Home / International/ Greek Conservatives take charge in landslide win, vow more investment, fewer taxes

Greek Conservatives take charge in landslide win, vow more investment, fewer taxes


Comments / {{hitsCtrl.values.hits}} Views / Tuesday, 9 July 2019 00:00

Facebook

Prime Minister elect Kyriakos Mitsotakis

ATHENS (Reuters): Greece’s opposition conservatives returned to power with a landslide victory in snap elections on Sunday, and Prime Minister elect Kyriakos Mitsotakis said he had a clear mandate for change, pledging more investments and fewer taxes.

The win appeared driven by fatigue with years of European Union-enforced belt-tightening, combined with high unemployment, after the country almost crashed out of the euro zone at the height of its financial travails in 2015.

Conservative New Democracy had a commanding lead of 39.6% of the vote based on 73% of the votes counted versus 31.6% for incumbent leftist Prime Minister Alexis Tsipras’ Syriza, the official Interior Ministry tally showed.

Exit polls showed New Democracy winning between 155 and 167 seats in the 300 member Parliament, taking advantage of an electoral system which gives bonus seats to the frontrunner.

Mitsotakis said in a televised address that the election outcome gave him a strong and clear mandate to change Greece.

“I am committed to fewer taxes, many investments, for good and new jobs, and growth which will bring better salaries and higher pensions in an efficient state,” Mitsotakis said.

Tsipras said he respected the will of the Greek people.

“Today, with our head held high we accept the people’s verdict. To bring Greece to where it is today we had to take difficult decisions (with) a heavy political cost,” he told journalists.

Tsipras took over from the conservatives in 2015 as Greece was at the peak of a financial crisis which had ravaged the country since 2010. Initially vowing to resist deeper austerity, he was forced into signing up to another bailout months after his election, a decision which went down badly with voters.

Sunday’s poll was the first national election since the country shook off close scrutiny by its European partners who loaned Greece billions in three bailouts.

Tsipras signed up to the latest, in 2015, in return for debt relief.

Mitsotakis, 51, assumed the helm of New Democracy in 2016. Although he is regarded as a liberal, his party also harbours members with more right-wing views.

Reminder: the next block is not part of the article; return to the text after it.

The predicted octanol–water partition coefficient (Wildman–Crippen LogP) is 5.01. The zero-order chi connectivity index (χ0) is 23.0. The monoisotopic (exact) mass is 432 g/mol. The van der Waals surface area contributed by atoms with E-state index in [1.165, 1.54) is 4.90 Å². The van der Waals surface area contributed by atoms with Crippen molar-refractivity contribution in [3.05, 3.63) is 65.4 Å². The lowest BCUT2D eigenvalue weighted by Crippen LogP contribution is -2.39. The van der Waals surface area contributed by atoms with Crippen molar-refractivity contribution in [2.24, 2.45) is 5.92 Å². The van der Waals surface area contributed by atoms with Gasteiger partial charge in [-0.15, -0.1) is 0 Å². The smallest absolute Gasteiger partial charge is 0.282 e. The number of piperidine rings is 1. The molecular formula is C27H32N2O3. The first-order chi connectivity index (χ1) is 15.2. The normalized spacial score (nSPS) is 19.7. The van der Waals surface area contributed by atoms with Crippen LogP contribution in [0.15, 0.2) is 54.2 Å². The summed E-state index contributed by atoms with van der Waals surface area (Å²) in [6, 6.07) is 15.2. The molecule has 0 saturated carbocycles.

Share This Article

Facebook Twitter


DISCLAIMER:

1. All comments will be moderated by the Daily FT Web Editor.

2. Comments that are abusive, obscene, incendiary, defamatory or irrelevant will not be published.

3. We may remove hyperlinks within comments.

4. Kindly use a genuine email ID and provide your name.

5. Spamming the comments section under different user names may result in being blacklisted.

COMMENTS

Today's Columnists

Death of a sentence?

Tuesday, 16 July 2019

Many a voice has been raised against the carrying out of the death sentence in Sri Lanka. It is inhumane, offends human rights, the State should not kill, the possibility of an error in the judicial process leading to the death of an innocent person


SL’s future depends not on outdated feudalistic system but on becoming partner of a digital economy

Monday, 15 July 2019

Calling Sri Lanka an agriculture-based country is a misnomer A widely-held view by many Sri Lankans is that Sri Lanka was an agriculture-based economy in the past and it should be so even in the future. The first part of this argument is only half-t


Competing with competencies: Developing future-proof Sri Lankans

Monday, 15 July 2019

Competencies are required to compete in an increasingly competitive global environment. Sri Lanka has slipped from 71st place to 85th on the World Economic Forum Global Competitiveness Index (GCI) last year. This shows a dismal picture as Sri Lanka i


Timing is everything

Monday, 15 July 2019

Imagine this scene – the boy totally in love decides to take the plunge and propose to her. He sets up everything perfectly. The ring, the restaurant, the menu and the post proposal music to celebrate. Everything is manicured to a fine detail. But


Columnists More